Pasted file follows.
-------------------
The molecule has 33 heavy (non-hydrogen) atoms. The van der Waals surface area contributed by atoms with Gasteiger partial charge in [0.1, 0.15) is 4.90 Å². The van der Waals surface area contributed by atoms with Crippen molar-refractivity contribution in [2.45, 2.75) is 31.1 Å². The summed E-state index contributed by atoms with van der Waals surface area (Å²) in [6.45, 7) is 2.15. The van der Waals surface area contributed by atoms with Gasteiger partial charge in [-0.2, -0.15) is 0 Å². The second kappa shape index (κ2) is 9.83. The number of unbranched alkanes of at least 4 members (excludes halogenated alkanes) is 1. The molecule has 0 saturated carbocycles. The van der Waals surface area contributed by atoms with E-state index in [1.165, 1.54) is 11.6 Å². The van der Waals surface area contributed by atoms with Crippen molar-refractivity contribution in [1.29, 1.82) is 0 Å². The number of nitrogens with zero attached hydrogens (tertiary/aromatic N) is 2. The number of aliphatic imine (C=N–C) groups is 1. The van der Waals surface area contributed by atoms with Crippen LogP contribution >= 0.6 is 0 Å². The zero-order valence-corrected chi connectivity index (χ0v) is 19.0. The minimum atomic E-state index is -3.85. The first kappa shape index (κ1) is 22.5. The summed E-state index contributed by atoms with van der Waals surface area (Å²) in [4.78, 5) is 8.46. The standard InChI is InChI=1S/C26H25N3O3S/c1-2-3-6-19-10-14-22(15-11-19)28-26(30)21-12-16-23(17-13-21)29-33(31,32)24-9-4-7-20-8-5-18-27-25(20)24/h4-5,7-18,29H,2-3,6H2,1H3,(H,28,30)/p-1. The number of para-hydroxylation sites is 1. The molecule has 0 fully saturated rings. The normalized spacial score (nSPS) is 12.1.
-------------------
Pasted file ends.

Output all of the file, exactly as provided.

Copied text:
The molecule has 33 heavy (non-hydrogen) atoms. The van der Waals surface area contributed by atoms with Gasteiger partial charge in [0.1, 0.15) is 4.90 Å². The van der Waals surface area contributed by atoms with Crippen molar-refractivity contribution in [2.45, 2.75) is 31.1 Å². The summed E-state index contributed by atoms with van der Waals surface area (Å²) in [6.45, 7) is 2.15. The van der Waals surface area contributed by atoms with Gasteiger partial charge in [-0.2, -0.15) is 0 Å². The second kappa shape index (κ2) is 9.83. The number of unbranched alkanes of at least 4 members (excludes halogenated alkanes) is 1. The molecule has 0 saturated carbocycles. The van der Waals surface area contributed by atoms with E-state index in [1.165, 1.54) is 11.6 Å². The van der Waals surface area contributed by atoms with Crippen molar-refractivity contribution in [1.29, 1.82) is 0 Å². The number of nitrogens with zero attached hydrogens (tertiary/aromatic N) is 2. The number of aliphatic imine (C=N–C) groups is 1. The van der Waals surface area contributed by atoms with Crippen LogP contribution >= 0.6 is 0 Å². The zero-order valence-corrected chi connectivity index (χ0v) is 19.0. The minimum atomic E-state index is -3.85. The first kappa shape index (κ1) is 22.5. The summed E-state index contributed by atoms with van der Waals surface area (Å²) in [4.78, 5) is 8.46. The standard InChI is InChI=1S/C26H25N3O3S/c1-2-3-6-19-10-14-22(15-11-19)28-26(30)21-12-16-23(17-13-21)29-33(31,32)24-9-4-7-20-8-5-18-27-25(20)24/h4-5,7-18,29H,2-3,6H2,1H3,(H,28,30)/p-1. The number of para-hydroxylation sites is 1. The molecule has 0 fully saturated rings. The normalized spacial score (nSPS) is 12.1.